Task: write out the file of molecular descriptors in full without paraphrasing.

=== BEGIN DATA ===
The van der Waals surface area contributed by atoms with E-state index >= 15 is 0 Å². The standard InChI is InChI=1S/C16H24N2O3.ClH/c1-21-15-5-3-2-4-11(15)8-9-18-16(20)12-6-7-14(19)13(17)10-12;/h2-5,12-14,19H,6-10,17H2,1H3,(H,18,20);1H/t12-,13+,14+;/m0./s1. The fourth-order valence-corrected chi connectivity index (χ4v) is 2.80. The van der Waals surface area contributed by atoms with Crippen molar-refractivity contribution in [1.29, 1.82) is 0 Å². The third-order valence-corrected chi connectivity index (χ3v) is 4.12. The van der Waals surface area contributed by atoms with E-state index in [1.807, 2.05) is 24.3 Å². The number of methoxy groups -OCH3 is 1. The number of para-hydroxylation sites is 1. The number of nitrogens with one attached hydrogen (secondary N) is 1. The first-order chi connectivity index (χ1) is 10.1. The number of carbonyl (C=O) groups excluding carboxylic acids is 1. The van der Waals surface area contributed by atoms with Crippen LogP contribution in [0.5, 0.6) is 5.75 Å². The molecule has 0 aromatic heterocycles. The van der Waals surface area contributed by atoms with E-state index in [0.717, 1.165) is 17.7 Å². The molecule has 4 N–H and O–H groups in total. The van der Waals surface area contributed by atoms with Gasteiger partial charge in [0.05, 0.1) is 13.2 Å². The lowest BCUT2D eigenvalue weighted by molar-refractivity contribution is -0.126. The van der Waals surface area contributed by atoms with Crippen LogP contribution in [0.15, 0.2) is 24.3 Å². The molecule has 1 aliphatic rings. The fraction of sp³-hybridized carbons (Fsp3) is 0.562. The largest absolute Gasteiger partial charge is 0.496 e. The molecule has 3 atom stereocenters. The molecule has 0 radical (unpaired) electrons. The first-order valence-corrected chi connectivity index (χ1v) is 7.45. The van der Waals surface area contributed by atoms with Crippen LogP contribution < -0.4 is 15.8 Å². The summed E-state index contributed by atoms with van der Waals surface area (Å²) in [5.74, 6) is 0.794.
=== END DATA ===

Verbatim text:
The van der Waals surface area contributed by atoms with E-state index >= 15 is 0 Å². The standard InChI is InChI=1S/C16H24N2O3.ClH/c1-21-15-5-3-2-4-11(15)8-9-18-16(20)12-6-7-14(19)13(17)10-12;/h2-5,12-14,19H,6-10,17H2,1H3,(H,18,20);1H/t12-,13+,14+;/m0./s1. The fourth-order valence-corrected chi connectivity index (χ4v) is 2.80. The van der Waals surface area contributed by atoms with Crippen molar-refractivity contribution in [1.29, 1.82) is 0 Å². The third-order valence-corrected chi connectivity index (χ3v) is 4.12. The van der Waals surface area contributed by atoms with E-state index in [1.807, 2.05) is 24.3 Å². The number of methoxy groups -OCH3 is 1. The number of para-hydroxylation sites is 1. The number of nitrogens with one attached hydrogen (secondary N) is 1. The first-order chi connectivity index (χ1) is 10.1. The number of carbonyl (C=O) groups excluding carboxylic acids is 1. The van der Waals surface area contributed by atoms with Crippen LogP contribution in [0.5, 0.6) is 5.75 Å². The molecule has 0 aromatic heterocycles. The van der Waals surface area contributed by atoms with E-state index in [0.717, 1.165) is 17.7 Å². The molecule has 4 N–H and O–H groups in total. The van der Waals surface area contributed by atoms with Gasteiger partial charge in [0.05, 0.1) is 13.2 Å². The lowest BCUT2D eigenvalue weighted by molar-refractivity contribution is -0.126. The van der Waals surface area contributed by atoms with Crippen LogP contribution in [0.15, 0.2) is 24.3 Å². The molecule has 1 aliphatic rings. The fraction of sp³-hybridized carbons (Fsp3) is 0.562. The largest absolute Gasteiger partial charge is 0.496 e. The molecule has 3 atom stereocenters. The molecule has 0 radical (unpaired) electrons. The first-order valence-corrected chi connectivity index (χ1v) is 7.45. The van der Waals surface area contributed by atoms with Crippen LogP contribution < -0.4 is 15.8 Å². The summed E-state index contributed by atoms with van der Waals surface area (Å²) in [5.74, 6) is 0.794.